By Marian Friedrichs (May 8, 2009)
Imagine this. You only eat one food, but it's your favorite. It never gets boring because the taste changes subtly from meal to meal and day to day. Even the consistency varies: It's thin and thirst-quenching when you need a drink, thick and rib-sticking when your belly needs filling. You can't get overweight on it, even though you regularly engage in "emotional eating" because the food contains endorphins and because consuming it requires you to snuggle up to your favorite person in the world. While you eat, both you and the other person are flooded with hormones that make you feel all warm and mushy.
Your food contains every nutrient you need except one vitamin, which you can easily get from sunshine, so between cuddly feedings your beloved takes you for cuddly walks outside. No need to fret about germs or allergens, either. If you are exposed to one, your food will reformulate itself to protect you. And by the way, this super-diet of yours also boosts your IQ, helps you form healthy relationships, and, when it mixes with your gastric juices, kills cancer cells.
Sound good? I agree. In fact, it sounds miraculous. Impossible. Too good to be true. My friend, welcome to the world of the breastfed baby.
I did a lot of reading about breastfeeding both before and after my son's birth, and the more I learned, the deeper grew my awe of this amazing system God has developed to feed his littlest children. It was, in fact, the same kind of awe that grew in me as I read St. Faustina's Diary. I don't believe that's a coincidence. I believe milk can actually teach us a thing or two about mercy.
One of the most profound statements I ever heard about the life of Christ was from Michael Card, who said that Jesus' life was just a long string of interruptions. He came to preach and to die, but people were always begging Him to do other things: heal a loved one or themselves, free the nation of Israel from Roman tyranny.
Since my son, Isaiah, was born, I have been blessed by a sharing in that kind of life (although Jesus' love far surpasses mine and I have only one child to care for instead of an entire nation). When Isaiah is hungry, I have to drop everything and nurse him. When he's tired, cranky, anxious, or hurt, I have to drop everything and nurse him. It's my calling, and it's taken some getting used to, but when I get past the temptation to feel sorry for myself (Argh! I need to make dinner and this kid is going to pin me to the couch for half an hour!), I am keenly aware that God is honoring me with participation in a miracle. God meets Isaiah's every babyhood need through me: The gifts of my femininity and maternity become gifts of Divine Mercy.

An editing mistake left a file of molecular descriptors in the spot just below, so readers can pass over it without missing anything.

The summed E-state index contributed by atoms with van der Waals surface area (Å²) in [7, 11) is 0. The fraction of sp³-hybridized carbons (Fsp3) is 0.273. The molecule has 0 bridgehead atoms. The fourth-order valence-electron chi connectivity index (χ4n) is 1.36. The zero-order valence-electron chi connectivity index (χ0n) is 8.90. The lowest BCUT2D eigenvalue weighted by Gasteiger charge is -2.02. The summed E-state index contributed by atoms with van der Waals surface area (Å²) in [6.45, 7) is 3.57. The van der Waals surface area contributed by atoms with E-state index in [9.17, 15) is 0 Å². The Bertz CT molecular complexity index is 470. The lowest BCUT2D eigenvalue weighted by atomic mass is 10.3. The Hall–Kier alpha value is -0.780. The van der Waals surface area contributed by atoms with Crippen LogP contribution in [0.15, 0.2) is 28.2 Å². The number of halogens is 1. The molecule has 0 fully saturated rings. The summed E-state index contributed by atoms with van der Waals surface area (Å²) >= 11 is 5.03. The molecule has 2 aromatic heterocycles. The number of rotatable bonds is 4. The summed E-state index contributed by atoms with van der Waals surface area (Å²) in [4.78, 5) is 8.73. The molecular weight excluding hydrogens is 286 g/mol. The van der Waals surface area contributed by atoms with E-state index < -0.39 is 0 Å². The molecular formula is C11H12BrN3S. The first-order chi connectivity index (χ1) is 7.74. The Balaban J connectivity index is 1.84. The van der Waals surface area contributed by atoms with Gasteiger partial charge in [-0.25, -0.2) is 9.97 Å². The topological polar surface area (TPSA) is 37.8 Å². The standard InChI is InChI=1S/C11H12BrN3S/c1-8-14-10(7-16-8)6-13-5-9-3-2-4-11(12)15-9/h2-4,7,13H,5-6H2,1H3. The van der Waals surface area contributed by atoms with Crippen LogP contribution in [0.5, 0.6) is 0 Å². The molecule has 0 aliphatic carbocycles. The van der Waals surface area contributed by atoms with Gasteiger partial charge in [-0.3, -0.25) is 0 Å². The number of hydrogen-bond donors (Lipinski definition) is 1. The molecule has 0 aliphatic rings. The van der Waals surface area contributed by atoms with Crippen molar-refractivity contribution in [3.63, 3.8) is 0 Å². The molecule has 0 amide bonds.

When a mother holds her baby in her arms and nurses him, together they experience a remnant of Eden. God yearned to give our first parents — and us — nothing but goodness. He wanted to fill us with super-food for both our bodies and our souls. That's why He created the earth and made it touch heaven: so He could bathe every part of us in all things healthy and we could flourish like flowers in the sun.
Though we rejected that, He didn't give up. He sent us Jesus, who, like the best of mothers, was — and is — always willing to "drop everything" and give us exactly what we need (without any of the accompanying grumpiness we human mothers are prone to). In the image of The Divine Mercy, those powerful life-giving rays issue from Jesus' heart: the very spot where a mother nestles her baby to pass along the perfect nourishment that God has entrusted to her.
Here is a Mother's Day challenge for you. Think a little bit about mother's milk. (If the topic seems objectionable to you, remember that Mary most likely nursed Jesus for at least three years.) Learn more about the benefits if you feel so inclined. I only scratched the surface here; there are whole books about it. (One of my favorites is Breastfeeding and Catholic Motherhood, a slim rhapsodic volume by Sheila Kippley.) At the same time, ponder why St. Faustina so often found comfort and delight in a maternal conception of God, as when she prayed, "O my Jesus ... I beg You to keep me close to You as a mother holds a baby to her bosom" (Diary, 298).
Finally, consider this: The miracle of mother's milk can help us glimpse the supreme blessings God longs to give us. In His gifts there is nothing to harm us, nothing but pure, unalloyed too-good-to-be-true-but-oh-so-true-ness. And, like babies, all we need to do to receive them is to abandon ourselves into our Mother's arms with a little sigh and a snuggle that says, "I trust in You."
Marian Tascio is a freelance writer who lives in Yonkers, N.Y., with her husband and son. Reach her at email@example.com.